Virtual schools see major budget cuts under Indiana Senate plan

Indiana’s virtual schools would see budget cuts in a proposal from state Senate lawmakers that would also cap how much the controversial schools can grow.

Amid mounting scandals surrounding two of the state’s virtual charter schools, state House lawmakers this year did not suggest upping virtual charter school funding from 90 percent of what brick-and-mortar schools receive to 100 percent as they have in the past.

But the Senate plan, voted out of the Appropriations Committee on Thursday, would reduce the funding for virtual charter schools further, to just 80 percent of what traditional schools receive. It would also cap state spending on virtual charter schools at the current $80 million level. Virtual schools within school districts, which have so far received the same funding as traditional schools, would also see their funding reduced to 80 percent.

Some lawmakers said they were trying to send a message to the troubled schools.

“The 80 percent kind of gets their attention,” said Sen. Ryan Mishler, chairman of the Appropriations Committee. “I realize that sometimes they deal with kids who are more at-risk than some of the other schools, but I think there still has to be accountability.”

Senate lawmakers have traditionally been more skeptical about virtual schools than their House counterparts, but the severity of the proposal still comes as a surprise given Indiana Republicans’ typical strong support for charter schools. Senators are also eager to cut costs wherever they can, and recent scrutiny of virtual schools make them an easy target.

Mishler said he had originally considered cutting funding even further, but he thinks it is more significant that the Senate’s plan makes virtual charter school funding a separate $80 million budget line item. He said he’s heard that there are students who enroll in virtual schools and “they just get lost and (Indiana) just pays for a kid that goes and doesn’t do anything.”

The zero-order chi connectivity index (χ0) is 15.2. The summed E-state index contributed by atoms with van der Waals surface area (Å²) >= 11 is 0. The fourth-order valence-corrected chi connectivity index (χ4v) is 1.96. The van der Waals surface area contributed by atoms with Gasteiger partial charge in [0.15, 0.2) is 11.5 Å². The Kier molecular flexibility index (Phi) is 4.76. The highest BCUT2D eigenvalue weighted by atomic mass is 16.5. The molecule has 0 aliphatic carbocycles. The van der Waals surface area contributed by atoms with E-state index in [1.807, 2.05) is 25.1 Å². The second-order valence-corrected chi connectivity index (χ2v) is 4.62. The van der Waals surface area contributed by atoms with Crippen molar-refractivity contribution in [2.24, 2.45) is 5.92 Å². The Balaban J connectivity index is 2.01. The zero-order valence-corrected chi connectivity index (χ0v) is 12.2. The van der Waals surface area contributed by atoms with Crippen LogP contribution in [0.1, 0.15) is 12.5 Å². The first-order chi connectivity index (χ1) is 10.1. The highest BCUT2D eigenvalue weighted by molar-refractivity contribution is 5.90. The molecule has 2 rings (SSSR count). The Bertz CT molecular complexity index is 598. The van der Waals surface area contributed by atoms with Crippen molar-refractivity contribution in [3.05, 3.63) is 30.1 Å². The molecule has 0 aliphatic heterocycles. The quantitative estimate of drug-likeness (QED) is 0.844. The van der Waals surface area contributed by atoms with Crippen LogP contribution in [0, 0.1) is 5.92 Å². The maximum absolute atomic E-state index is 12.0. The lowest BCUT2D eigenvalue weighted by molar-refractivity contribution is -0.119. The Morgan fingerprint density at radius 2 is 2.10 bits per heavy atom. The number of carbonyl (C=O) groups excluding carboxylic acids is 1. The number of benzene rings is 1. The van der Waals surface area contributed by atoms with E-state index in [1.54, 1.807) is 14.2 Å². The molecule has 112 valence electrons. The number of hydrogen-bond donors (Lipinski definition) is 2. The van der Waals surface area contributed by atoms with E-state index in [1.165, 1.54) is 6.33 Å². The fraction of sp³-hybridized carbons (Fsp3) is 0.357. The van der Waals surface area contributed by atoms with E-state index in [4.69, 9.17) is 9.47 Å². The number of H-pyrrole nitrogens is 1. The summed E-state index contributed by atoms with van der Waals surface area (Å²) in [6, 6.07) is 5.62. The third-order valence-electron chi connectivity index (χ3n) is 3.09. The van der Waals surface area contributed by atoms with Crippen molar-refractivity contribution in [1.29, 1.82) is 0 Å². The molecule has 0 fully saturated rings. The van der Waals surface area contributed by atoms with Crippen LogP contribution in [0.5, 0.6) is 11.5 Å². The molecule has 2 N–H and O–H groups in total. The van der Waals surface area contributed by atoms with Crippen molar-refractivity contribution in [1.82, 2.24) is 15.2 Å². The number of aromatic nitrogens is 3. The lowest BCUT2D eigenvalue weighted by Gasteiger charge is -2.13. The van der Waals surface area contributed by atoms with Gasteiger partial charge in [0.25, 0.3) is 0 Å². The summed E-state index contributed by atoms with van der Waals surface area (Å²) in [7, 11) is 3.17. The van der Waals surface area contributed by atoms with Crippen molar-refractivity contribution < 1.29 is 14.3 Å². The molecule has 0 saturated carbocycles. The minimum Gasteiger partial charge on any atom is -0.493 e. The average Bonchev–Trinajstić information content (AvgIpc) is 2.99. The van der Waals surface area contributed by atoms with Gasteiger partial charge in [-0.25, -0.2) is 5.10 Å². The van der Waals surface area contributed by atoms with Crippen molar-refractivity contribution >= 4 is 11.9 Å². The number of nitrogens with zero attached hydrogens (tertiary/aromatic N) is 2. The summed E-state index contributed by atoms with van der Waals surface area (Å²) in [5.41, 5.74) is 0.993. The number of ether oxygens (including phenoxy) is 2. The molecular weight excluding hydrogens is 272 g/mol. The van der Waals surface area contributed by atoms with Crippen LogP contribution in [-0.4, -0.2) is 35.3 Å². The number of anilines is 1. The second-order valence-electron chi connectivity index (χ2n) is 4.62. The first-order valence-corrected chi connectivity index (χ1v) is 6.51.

“I’m OK if the student doesn’t get an A or 100 percent, but at least show some kind of involvement and effort,” Mishler said.

Sen. Eddie Melton, a Democrat from Merrillville who proposed a bill earlier this year that would have set strict enrollment limits for the schools and change how they are monitored, said the bill was a step in the right direction but that more regulations are needed to ensure students are learning

“We’ve seen the majority of our virtual charter schools have not produced the outcomes the General Assembly has seemed to expect,” Melton said.

The funding changes could put the brakes on virtual schools’ explosive growth by removing financial incentives to drive up enrollment. Virtual charters have swelled to more than 13,000 students, with two schools that Chalkbeat investigated in 2017 alone enrolling 6,000 students — many of whom never earned a single credit, according to a recent analysis by their authorizer.

If the budget plan becomes law, the state education department would determine a maximum enrollment for virtual charter schools within the $80 million-per-year cap and a corresponding per-student dollar amount.

Lawmakers also said they want to look into factoring schools’ performance into their funding but offered no details about how that might happen.

The education department did not immediately respond to requests for comment Thursday.

Melissa Brown, head of schools for Indiana Connections Academy, said she was disappointed by the Senate budget plan, which she said doesn’t recognize the improvement happening at her school. Recent state data shows that students at Connections are more likely to receive a full course load of credits than at other Indiana virtual charter schools, and the school also rose from an F to D in last year’s state grade.

“Painting all virtuals with such a broad brush does a disservice to the virtual schools who are working hard to serve and save kids every single day,” Brown said.

Chalkbeat’s investigation of Indiana Virtual School led the state to launch a review committee of virtual schools in the state, which have historically posted dismal academic results with test scores and graduation rates far below state averages.

More recent allegations against Indiana Virtual School and its sister school, Indiana Virtual Pathways Academy, have also sparked debates in the statehouse. The school’s authorizer, the Daleville district, says the schools have thousands of students in the past couple years who have not completed classes or earned credits, as well as issues with giving state tests and serving students with disabilities.

The budget plan next heads to the full Senate for amendments. Lawmakers will ultimately have to come to a compromise between the House and Senate version before session ends in three weeks.